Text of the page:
Every business owner should make a point to stay up with Seth Godin’s blog. His style is usually very short and always razor sharp; and his points are even sharper than his style. Read at least one of his books too. My choice, if you read only one of those books, would be All Marketers are Liars.
I’m mentioning that today in particular because Seth’s post yesterday was a lot longer than most of his posts, and it contained a serious lesson in pricing in an analysis of the significance of Groupon and similar new-wave social shopping sites. Talking about high margin items, he says:
One of the challenges of selling to new customers cheap is that you might end up with a price shopper, someone who is always cheap, someone who will never convert into the kind of customer your high margin business needs to survive.
Maybe that’s why expensive restaurants don’t appear in the local 2-for-1 coupon books. Seth explains how Priceline get’s around that problem:
The reason the original Priceline was so incredibly difficult to use (with blind reverse auctions, etc.) was that they wanted it that way. Anyone who was willing to go through that hassle and anxiety to save $100 bucks for a ticket on Delta was clearly not someone Delta was going to have an easy time selling a regular ticket to. The alternative to Priceline was a bus ticket or no travel at all… And Delta was fine with offloading excess seats to them, because they didn’t have to worry about alienating their core customer.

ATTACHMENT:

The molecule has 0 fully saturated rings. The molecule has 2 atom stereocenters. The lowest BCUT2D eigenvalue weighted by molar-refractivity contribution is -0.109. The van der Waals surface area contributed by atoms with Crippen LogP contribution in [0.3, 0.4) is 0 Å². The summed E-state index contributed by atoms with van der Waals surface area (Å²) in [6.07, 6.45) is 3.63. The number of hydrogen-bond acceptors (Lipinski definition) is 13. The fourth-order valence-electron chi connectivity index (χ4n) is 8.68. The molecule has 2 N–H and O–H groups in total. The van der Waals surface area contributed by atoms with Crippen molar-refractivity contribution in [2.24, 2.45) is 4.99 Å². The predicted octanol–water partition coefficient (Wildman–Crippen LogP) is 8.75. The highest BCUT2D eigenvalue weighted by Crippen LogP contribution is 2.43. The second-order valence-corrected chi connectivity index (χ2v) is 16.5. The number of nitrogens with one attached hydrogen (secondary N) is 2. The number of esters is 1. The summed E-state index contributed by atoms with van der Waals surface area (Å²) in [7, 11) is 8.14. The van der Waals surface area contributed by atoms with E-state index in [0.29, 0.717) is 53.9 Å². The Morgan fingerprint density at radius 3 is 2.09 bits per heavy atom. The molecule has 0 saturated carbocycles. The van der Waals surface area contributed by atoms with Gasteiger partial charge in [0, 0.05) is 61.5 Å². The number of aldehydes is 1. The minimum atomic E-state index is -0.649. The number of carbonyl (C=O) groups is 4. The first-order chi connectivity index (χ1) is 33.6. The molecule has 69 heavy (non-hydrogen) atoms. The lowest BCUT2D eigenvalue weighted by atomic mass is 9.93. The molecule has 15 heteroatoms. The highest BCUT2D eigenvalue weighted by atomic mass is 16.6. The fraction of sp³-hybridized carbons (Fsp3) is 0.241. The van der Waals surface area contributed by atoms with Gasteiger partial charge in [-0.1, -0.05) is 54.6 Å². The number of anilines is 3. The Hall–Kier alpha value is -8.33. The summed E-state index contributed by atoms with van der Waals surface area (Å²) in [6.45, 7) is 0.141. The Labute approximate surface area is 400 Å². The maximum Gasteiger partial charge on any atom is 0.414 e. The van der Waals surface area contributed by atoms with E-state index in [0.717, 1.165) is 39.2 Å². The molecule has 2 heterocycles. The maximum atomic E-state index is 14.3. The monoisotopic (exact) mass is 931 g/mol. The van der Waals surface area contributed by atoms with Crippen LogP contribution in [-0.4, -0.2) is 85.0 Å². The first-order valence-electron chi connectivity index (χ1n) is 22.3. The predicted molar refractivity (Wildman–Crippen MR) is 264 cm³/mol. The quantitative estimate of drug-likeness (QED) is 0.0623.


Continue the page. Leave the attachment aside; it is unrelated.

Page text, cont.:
That’s one of those insights that seems obvious only after you see it. Seth has said what he does is put labels on things you already know. In yesterday’s post he goes on to highlight a new marketing phenomenon:
Groupon is a very different thing. Here, it’s not a hassle, it’s the fun factor. .. As a result, many Groupon customers in fact do convert to becoming long time patrons of the place they tried, because they’re not inherently cheap shoppers. If you offer an astonishing product and great service after they try you, they may convert into shopping with you for the long haul, not because you’re a Groupon replacement, but because you bring them more than the alternatives.
Which takes Seth to the following conclusion:
The net, once again, is making it easier to find and organize tribes of people, even for short durations. When you intersect these aligned groups with high-margin products, you can create fascinating commerce opportunities.
That makes sense to me, although it still takes creativity and implementation to make it work for any specific business case. Can you think of how to make it work for your business?